GRAND RAPIDS — A need to generate administrative efficiencies and better compete for talent contributed to driving the affiliation between senior living providers Porter Hills Presbyterian Village Inc. in Grand Rapids and Chelsea-based United Methodist Retirement Communities Inc.
The two nonprofit organizations this month finalized an affiliation that provides for shared governance and leadership. Each remains a separate corporate entity with a local board while they operate as one organization.
Together, Porter Hills Presbyterian Village and United Methodist Retirement Communities serve more than 6,700 senior citizens in 22 counties, employ more than 1,300 people and generate $150 million in revenue.
“There is a strong strategic case that we are stronger together than either one of us can be on our own,” said Steve Fetyko, the interim CEO overseeing both organizations under the affiliation.
“We wanted to be kind of master of our own destiny. By joining together, we think we have a better chance of really controlling what our future looks like,” Fetyko said. “By coming together and creating this larger, shared affiliation, we increase bargaining power and gain some efficiencies, in particular at that administrative level. That would allow us together to become stronger financially, which then cascades into an ability to reinvest in ourselves and invest in growth opportunities.”
For instance, Fetyko cites the administrative savings that come from having one statewide CEO or single individuals for other shared executive positions. Through the affiliation, the two nonprofits can also gain greater purchasing power in areas such as employee health benefits, medical supplies and many other contracts for goods and services.
A strengthening voice
Since residents at either organization are generally paying for their care through Social Security or retirement income, “we need to be really efficient when it’s not affecting our direct care models,” he said.
A larger organization and market presence also provides benefits through having a bigger voice with the state when addressing Medicaid, Medicare and issues affecting senior care.
“We serve enough people (that) our voice does matter more and maybe is heard a little more,” Fetyko said.
Porter Hills operates nine senior communities in the Grand Rapids area that offer affordable housing, independent and assisted living, rehabilitation, skilled nursing and memory care, plus an in-home care agency.
United Methodist Retirement Communities has nine locations in Southeast Michigan that include independent and assisted living, memory care, rehabilitation and skilled nursing.
Both organizations also offer Programs of All-Inclusive Care for the Elderly, or PACE, which provide an array of medical and social services for frail and elderly persons.
In announcing their affiliation, Porter Hills and United Methodist Retirement Communities said their combined operation creates the third-largest nonprofit senior living organization in Michigan and a top 75 provider in the U.S. The affiliated organization also ranks among the top 25 nonprofit affordable housing organizations in the nation.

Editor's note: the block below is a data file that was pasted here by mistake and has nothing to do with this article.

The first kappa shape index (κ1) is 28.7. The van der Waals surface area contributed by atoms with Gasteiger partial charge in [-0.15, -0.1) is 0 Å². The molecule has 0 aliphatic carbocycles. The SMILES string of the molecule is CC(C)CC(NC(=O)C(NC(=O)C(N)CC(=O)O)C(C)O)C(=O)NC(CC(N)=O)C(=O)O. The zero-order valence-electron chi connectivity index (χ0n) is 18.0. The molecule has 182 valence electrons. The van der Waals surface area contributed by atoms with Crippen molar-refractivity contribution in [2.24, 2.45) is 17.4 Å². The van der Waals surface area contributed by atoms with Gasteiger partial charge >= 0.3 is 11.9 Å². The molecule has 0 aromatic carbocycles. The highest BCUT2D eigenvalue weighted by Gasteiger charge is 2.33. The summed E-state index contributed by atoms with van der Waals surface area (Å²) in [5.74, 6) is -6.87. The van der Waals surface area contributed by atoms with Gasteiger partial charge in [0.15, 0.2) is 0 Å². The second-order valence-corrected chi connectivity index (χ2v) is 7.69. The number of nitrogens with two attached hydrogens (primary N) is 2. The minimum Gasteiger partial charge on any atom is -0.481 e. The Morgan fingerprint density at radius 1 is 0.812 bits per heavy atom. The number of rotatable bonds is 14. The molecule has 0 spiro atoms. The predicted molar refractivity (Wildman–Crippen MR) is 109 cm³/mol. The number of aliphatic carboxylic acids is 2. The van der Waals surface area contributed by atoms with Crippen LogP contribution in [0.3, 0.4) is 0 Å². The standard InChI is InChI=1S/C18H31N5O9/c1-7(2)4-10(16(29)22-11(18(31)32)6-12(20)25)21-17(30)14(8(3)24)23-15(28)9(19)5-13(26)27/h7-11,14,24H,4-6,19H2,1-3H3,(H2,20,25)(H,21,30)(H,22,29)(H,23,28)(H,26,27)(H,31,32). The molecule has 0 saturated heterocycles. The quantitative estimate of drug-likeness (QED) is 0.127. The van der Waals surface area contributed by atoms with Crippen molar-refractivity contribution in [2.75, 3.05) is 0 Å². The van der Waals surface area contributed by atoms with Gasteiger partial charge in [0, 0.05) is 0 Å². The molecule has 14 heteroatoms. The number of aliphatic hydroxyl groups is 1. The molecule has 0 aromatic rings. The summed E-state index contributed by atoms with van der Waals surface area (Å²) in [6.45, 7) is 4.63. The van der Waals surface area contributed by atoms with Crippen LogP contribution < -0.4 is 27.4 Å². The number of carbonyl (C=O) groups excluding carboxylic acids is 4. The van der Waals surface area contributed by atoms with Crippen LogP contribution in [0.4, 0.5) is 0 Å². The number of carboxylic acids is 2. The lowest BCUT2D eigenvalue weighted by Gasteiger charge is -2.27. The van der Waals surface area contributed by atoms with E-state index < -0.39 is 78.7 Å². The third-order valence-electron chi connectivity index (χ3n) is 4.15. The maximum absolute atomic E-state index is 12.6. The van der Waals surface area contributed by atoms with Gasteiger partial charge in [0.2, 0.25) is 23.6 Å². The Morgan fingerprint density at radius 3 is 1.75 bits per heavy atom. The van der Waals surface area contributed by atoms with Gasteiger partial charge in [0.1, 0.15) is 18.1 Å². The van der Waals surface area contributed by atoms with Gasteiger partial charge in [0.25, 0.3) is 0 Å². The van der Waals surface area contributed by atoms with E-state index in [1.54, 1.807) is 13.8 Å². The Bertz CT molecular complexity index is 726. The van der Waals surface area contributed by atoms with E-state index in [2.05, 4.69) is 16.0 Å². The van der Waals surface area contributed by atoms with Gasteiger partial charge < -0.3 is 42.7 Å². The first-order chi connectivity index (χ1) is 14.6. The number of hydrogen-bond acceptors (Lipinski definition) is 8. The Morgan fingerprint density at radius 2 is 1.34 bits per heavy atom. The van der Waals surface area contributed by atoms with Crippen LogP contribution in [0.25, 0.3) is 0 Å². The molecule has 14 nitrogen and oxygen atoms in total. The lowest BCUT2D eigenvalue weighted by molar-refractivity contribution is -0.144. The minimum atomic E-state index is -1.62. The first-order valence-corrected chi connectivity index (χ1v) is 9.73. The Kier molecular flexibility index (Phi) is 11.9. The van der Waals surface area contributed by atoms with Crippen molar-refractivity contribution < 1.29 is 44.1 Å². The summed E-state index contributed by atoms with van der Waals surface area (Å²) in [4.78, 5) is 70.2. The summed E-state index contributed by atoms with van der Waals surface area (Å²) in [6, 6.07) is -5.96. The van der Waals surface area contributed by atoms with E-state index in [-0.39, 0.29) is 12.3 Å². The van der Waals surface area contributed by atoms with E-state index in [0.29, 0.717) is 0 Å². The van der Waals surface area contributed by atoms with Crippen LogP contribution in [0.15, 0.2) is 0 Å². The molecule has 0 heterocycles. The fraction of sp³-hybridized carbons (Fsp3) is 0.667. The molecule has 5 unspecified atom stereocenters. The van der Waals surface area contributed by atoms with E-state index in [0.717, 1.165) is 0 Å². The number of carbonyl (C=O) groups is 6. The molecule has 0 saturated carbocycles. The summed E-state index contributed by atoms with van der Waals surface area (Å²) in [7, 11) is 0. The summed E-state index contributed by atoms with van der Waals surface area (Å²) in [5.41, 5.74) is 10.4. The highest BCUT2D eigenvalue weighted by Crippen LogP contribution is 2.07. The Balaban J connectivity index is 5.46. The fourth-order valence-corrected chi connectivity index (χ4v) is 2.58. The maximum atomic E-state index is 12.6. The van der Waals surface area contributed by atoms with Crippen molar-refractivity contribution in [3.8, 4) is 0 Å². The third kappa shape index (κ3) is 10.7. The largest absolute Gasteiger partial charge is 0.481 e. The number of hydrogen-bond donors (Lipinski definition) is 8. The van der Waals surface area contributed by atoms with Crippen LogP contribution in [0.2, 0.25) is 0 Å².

Both Porter Hills and United Methodist Retirement Communities had been looking at their options for the future. The two nonprofits first connected last year through a boutique investment bank, Chicago-based Ziegler and Co., which was working with Porter Hills.
The decision to affiliate follows months of due diligence that started in August 2018.
“We worked thoughtfully to ensure not just the right financial and operational fit, but the right culture and ethos for a truly strong partnership,” said Mary Wagner, chair of the Porter Hills board. “We are pleased at the outcome and optimistic about the future.”
Through the affiliation, United Methodist Retirement Communities can benefit from the in-home care service Porter Hills operates, as well as the Tandem 365 care model that uses partnerships with community organizations and local care providers to assist seniors living at home who have complex health conditions.
Porter Hills can learn from the 113-year-old United Methodist’s expertise in repurposing aging residential facilities on its Southeast Michigan campuses.
Operating as a single organization also gives both companies a greater ability to compete for talent in a tight labor market, both in administrative positions and care settings. Each company competes for nurses and clinicians against major health systems such as the University of Michigan and Trinity Health on both sides of the state, and Spectrum Health in Grand Rapids.
“And it’s hard to compete with them. So by getting some additional scale, that gives more ability to compete at that level and think differently,” Fetyko said.
Porter Hills and United Methodist need to make sure “we are very market competitive for what we pay our team members” and together can do more in areas such as supporting continued education for staff, he said.
“Low unemployment is great for the workforce, but it means our team members have much more opportunity. We need to make sure we’re providing the pay structure and the benefit structure that makes them never want to look somewhere else,” Fetyko said. “That’s always going to be a pressure.”